An ACE in the Hole for Cellular Therapies

Take some cells from a patient, grow them in a laboratory for a few weeks, and then inject them back into the same patient.

Michael Szpir
Sep 25, 2005

Courtesy of Isolagen

Take some cells from a patient, grow them in a laboratory for a few weeks, and then inject them back into the same patient. That's the basis for autologous cellular therapy, a rapidly developing field that promises to revolutionize the treatment of conditions from cancer to crow's feet.

Growing the cells can be quite labor-intensive, however, because they must be transferred into increasingly larger flasks as they propagate. An Exton, Pa.-based company called Isolagen, which specializes in autologous cellular therapies for tissue regeneration, hopes to improve this process.

About three years ago, scientists and engineers at Isolagen began working on an automated, "closed-loop" system that reduces the need for human intervention. The result is the automated cellular expansion (ACE) system, unveiled at the UBS 2005 Global Pharmaceuticals Conference in May.

"When you grow cells in a laboratory with the traditional methods, you might have 200 to 400 potential sterility breaches," says Isolagen's chairman and interim CEO Frank DeLape. "In the new ACE system, you pretty much eliminate such breaches, except for the interventions at cell initiation and cell harvesting."

Each ACE unit consists of two parts. A permanent component houses the circuitry, the pumps, and a thermoelectric heater. The second part is a disposable unit, which includes a "cell tower" where the cells are grown, plus media bags and a cell separator. According to DeLape, the ACE system should provide a threefold to fourfold improvement in the numbers of cells that can be harvested from a single manufacturing cycle.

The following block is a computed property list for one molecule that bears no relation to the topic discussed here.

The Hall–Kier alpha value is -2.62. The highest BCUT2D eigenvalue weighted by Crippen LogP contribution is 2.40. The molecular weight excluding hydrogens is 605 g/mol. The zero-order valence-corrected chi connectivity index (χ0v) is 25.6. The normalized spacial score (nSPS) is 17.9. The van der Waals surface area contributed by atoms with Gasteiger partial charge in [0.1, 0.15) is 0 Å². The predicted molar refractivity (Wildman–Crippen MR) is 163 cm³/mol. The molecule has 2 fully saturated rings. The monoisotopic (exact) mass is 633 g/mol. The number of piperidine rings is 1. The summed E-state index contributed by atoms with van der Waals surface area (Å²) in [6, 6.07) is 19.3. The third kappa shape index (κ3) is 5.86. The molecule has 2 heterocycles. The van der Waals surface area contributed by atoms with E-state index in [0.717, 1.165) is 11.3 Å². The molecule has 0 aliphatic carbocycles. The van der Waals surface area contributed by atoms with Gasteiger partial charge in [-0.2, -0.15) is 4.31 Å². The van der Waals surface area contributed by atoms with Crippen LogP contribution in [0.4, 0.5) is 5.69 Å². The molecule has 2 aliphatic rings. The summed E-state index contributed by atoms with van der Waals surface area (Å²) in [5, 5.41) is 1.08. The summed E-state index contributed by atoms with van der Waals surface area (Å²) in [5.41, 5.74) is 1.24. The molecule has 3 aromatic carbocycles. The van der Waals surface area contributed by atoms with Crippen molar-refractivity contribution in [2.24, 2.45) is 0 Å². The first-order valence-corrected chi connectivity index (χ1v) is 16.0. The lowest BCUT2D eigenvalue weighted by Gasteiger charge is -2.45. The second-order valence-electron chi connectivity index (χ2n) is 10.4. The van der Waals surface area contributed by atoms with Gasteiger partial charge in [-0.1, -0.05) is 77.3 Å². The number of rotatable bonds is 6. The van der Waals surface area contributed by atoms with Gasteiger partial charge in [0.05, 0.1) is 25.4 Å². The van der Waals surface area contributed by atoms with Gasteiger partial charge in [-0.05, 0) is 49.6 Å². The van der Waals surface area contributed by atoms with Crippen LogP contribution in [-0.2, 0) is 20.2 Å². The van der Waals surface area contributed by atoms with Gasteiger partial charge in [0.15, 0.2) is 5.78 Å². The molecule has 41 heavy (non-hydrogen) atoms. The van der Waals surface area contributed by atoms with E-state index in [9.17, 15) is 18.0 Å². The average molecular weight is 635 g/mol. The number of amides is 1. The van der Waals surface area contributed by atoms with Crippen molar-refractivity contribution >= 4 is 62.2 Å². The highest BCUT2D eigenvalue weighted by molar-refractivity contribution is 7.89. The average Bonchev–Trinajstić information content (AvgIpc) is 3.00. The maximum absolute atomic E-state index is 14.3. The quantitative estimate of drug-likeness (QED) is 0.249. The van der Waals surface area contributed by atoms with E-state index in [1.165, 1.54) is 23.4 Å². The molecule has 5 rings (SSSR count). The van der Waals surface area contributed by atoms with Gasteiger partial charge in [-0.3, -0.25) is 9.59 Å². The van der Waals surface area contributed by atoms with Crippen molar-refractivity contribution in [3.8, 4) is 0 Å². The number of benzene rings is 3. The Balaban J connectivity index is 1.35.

Isolagen expects to employ the ACE system for growing fibroblasts, which they use for the "Isolagen Process," a facial rejuvenation therapy currently in use in the United Kingdom and undergoing Phase III clinical trials in the United States, in which a patient's own cells are used to remove wrinkles, scars, or lines.

DeLape says the ACE system will be able to grow a wide variety of cell types. "It may have to be modified a little bit for some of the cellular therapeutic applications that might come on the market in the next 5 to 10 years," he says, "but we certainly believe it will work in stem-cell applications."

Steve Oglesbee, director of the Tissue Culture Facility at the UNC Lineberger Comprehensive Cancer Center at the University of North Carolina in Chapel Hill, says he is intrigued by the ACE system. "It's interesting and a little different from most bioreactors, which typically don't have a three-dimensional surface like the cell tower," Oglesbee says. But as with most bioreactors, Oglesbee imagines that there might be challenges involved when the system is used for other cell types.

Isolagen plans to market the technology as a turnkey service rather than a stand-alone system; the cost was not disclosed. Several scientists interviewed for the article say they have no need to outsource cell production. Nevertheless, Isolagen hopes to have the system in production by the first quarter of 2006, and is betting that as the cell-therapy industry grows, its ACE will trump traditional cell-propagation methods.